Fig: Calendar plugin

Cream also installs a few additional plugins along with it. One which took my fancy is the calendar plugin which embeds a calendar inside the editor. And one can view the calendar by pressing Ctrl + F11. Why just a calendar... there is also a game called typing tutor which can be played inside the editor to while away ones time and improve ones typing speed at the same time. All in all, this is a very interesting project which reconfigures the Vim editor to make it as easy to use as an ordinary text editor without sacrificing any of its underlying power.


  • This is cool. I installed cream on my suse box and I have already started liking it. It is so userfriendly like using notepad or gedit but much more powerful. You wouldn't know you are actually working in Vim unless some one points it out.

    Thanks for the post.

  • E@zyVG

    I prefer Vim over Emacs as well as few other editors, though Pico is cool, too.

    Looking at Cream, it looks very usefull and I will definitely will give it a try.

  • e@zyvg,
    Cream is not an editor. It is a collection of scripts and plugins which reconfigures GVim to make it userfriendly to newbies. So by using cream, you are actually using the same Gvim.

    It is similar to applying skins to media players to make it look different.

  • I have been using Cream for VIM for almost a year, and it's the only editor I use for all tasks (unless I want to preview a quick file in the terminal, I use nano).

    TIP: Use Cream in Expert mode. This allows you to use Cream as a regular editor with all normal text editor commands and be able to press ESC and return to normal mode. This enables you to still have all of the power of VIM at your fingertips.

    It may sound crazy, but VIM is my favorite application. You can't do nothing but respect the power contained in one application.

  • i m trying to use gvim to write fiction. how can i make stop at 70 characters. been a vi fan for years never figured this part out though. your article was cool, already installed cream trying to find out how to get paragraphs and stuff organized though.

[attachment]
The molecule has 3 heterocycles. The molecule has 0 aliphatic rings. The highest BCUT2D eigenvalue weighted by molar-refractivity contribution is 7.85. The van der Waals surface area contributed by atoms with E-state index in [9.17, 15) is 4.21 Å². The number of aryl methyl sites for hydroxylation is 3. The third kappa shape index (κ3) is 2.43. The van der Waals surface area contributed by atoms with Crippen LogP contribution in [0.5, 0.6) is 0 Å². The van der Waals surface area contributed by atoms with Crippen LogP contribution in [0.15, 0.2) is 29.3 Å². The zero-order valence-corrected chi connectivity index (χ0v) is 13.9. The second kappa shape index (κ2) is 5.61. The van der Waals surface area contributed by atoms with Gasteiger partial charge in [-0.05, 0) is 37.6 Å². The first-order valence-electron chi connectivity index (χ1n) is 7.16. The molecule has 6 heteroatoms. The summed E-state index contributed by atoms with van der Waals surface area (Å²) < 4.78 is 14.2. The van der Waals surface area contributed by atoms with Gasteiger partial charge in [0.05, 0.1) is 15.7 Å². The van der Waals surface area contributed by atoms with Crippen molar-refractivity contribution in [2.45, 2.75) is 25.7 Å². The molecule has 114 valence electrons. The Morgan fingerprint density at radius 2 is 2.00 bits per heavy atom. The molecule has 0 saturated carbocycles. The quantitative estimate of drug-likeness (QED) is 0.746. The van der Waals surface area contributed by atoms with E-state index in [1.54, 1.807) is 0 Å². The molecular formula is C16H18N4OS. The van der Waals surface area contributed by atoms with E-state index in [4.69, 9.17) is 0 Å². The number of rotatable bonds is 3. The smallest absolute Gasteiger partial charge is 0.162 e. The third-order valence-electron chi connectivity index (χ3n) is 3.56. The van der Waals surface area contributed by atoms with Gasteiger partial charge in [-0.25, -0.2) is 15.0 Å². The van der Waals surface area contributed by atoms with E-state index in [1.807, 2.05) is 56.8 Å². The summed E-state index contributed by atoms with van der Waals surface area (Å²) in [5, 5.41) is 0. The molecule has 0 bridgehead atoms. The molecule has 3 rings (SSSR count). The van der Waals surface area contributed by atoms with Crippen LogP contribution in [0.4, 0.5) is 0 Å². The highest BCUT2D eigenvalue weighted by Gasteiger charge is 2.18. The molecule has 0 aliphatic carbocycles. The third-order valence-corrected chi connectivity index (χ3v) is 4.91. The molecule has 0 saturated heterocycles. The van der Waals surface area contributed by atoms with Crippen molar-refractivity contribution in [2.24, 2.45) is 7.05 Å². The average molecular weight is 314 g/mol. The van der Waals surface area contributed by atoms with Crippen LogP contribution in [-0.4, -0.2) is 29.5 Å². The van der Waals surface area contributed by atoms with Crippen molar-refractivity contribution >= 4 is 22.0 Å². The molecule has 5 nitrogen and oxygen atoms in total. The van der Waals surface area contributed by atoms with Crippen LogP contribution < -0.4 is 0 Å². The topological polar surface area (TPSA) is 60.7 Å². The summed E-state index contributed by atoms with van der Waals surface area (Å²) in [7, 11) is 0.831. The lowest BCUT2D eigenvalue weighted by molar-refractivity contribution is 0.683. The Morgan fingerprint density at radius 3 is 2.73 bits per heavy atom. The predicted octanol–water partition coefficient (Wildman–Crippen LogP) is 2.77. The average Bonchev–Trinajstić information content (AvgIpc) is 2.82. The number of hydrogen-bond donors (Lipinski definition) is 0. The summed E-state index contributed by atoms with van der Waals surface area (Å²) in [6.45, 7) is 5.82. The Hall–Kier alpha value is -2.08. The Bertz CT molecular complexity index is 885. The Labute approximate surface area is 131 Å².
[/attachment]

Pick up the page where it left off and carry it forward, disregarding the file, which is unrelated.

• Ravi

    @anonymous 4:54 AM

    I guess in cream you can navigate to "Settings > Auto Warp" and toggle it on. Then just below the auto warp entry, you have another called "Set warp width" which you click and enter the value (in your case 70). And the text will be auto warped after 70 characters.

  • @anonymous 8:49 PM

    I totally agree with you. Vim rocks. It is also my favourate editor. I have been using it for all sorts of editing tasks including writing code. And the fact that some people have been able to enhance vim to bring it down to a normal editor without sacrificing its power speaks volumes about its flexibility and versatility.

  • "providing the same key bindings found in editors in Windows for the most common tasks"

    Note that the key bindings and menus used in Cream did not originate with Windows, but with the CUA standard from IBM -- both Windows and Cream just happen to use the same IBM standard. (In fact it would be a whole lot easier if all applications did likewise -- it certainly makes things easier for users!). See the wikipedia article on common user access.

  • Does anyone know how to integrate Woc-Vim into Cream?

    Once this is done, will I be able to have URLs in plain text files and click them to open the link in my browser?


  • Touch Type Software

    Awesome blog and great information posted. Even i had no idea of cream thanks for updating.